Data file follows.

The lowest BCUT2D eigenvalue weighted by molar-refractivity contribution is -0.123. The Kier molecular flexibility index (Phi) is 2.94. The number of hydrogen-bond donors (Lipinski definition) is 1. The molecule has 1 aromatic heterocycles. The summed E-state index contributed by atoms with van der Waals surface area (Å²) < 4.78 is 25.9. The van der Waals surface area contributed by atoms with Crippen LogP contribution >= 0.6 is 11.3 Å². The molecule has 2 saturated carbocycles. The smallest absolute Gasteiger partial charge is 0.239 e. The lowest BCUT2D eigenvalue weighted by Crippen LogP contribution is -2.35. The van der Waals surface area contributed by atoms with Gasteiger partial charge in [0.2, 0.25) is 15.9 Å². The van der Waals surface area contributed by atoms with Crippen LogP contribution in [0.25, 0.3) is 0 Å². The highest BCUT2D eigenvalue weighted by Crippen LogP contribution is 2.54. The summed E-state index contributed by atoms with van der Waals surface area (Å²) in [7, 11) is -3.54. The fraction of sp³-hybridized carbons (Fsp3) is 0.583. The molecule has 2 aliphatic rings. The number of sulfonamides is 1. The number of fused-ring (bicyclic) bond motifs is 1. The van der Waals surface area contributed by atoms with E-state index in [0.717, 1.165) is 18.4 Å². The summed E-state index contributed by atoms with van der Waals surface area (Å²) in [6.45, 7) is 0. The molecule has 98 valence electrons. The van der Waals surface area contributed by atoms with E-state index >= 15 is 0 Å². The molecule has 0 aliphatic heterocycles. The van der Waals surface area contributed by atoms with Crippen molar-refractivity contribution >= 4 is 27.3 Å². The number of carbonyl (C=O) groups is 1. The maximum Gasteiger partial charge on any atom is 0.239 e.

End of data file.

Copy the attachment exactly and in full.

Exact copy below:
The lowest BCUT2D eigenvalue weighted by molar-refractivity contribution is -0.123. The Kier molecular flexibility index (Phi) is 2.94. The number of hydrogen-bond donors (Lipinski definition) is 1. The molecule has 1 aromatic heterocycles. The summed E-state index contributed by atoms with van der Waals surface area (Å²) < 4.78 is 25.9. The van der Waals surface area contributed by atoms with Crippen LogP contribution >= 0.6 is 11.3 Å². The molecule has 2 saturated carbocycles. The smallest absolute Gasteiger partial charge is 0.239 e. The lowest BCUT2D eigenvalue weighted by Crippen LogP contribution is -2.35. The van der Waals surface area contributed by atoms with Gasteiger partial charge in [0.2, 0.25) is 15.9 Å². The van der Waals surface area contributed by atoms with Crippen LogP contribution in [0.25, 0.3) is 0 Å². The highest BCUT2D eigenvalue weighted by Crippen LogP contribution is 2.54. The summed E-state index contributed by atoms with van der Waals surface area (Å²) in [7, 11) is -3.54. The fraction of sp³-hybridized carbons (Fsp3) is 0.583. The molecule has 2 aliphatic rings. The number of sulfonamides is 1. The number of fused-ring (bicyclic) bond motifs is 1. The van der Waals surface area contributed by atoms with E-state index in [0.717, 1.165) is 18.4 Å². The summed E-state index contributed by atoms with van der Waals surface area (Å²) in [6.45, 7) is 0. The molecule has 98 valence electrons. The van der Waals surface area contributed by atoms with E-state index >= 15 is 0 Å². The molecule has 0 aliphatic heterocycles. The van der Waals surface area contributed by atoms with Crippen molar-refractivity contribution >= 4 is 27.3 Å². The number of carbonyl (C=O) groups is 1. The maximum Gasteiger partial charge on any atom is 0.239 e.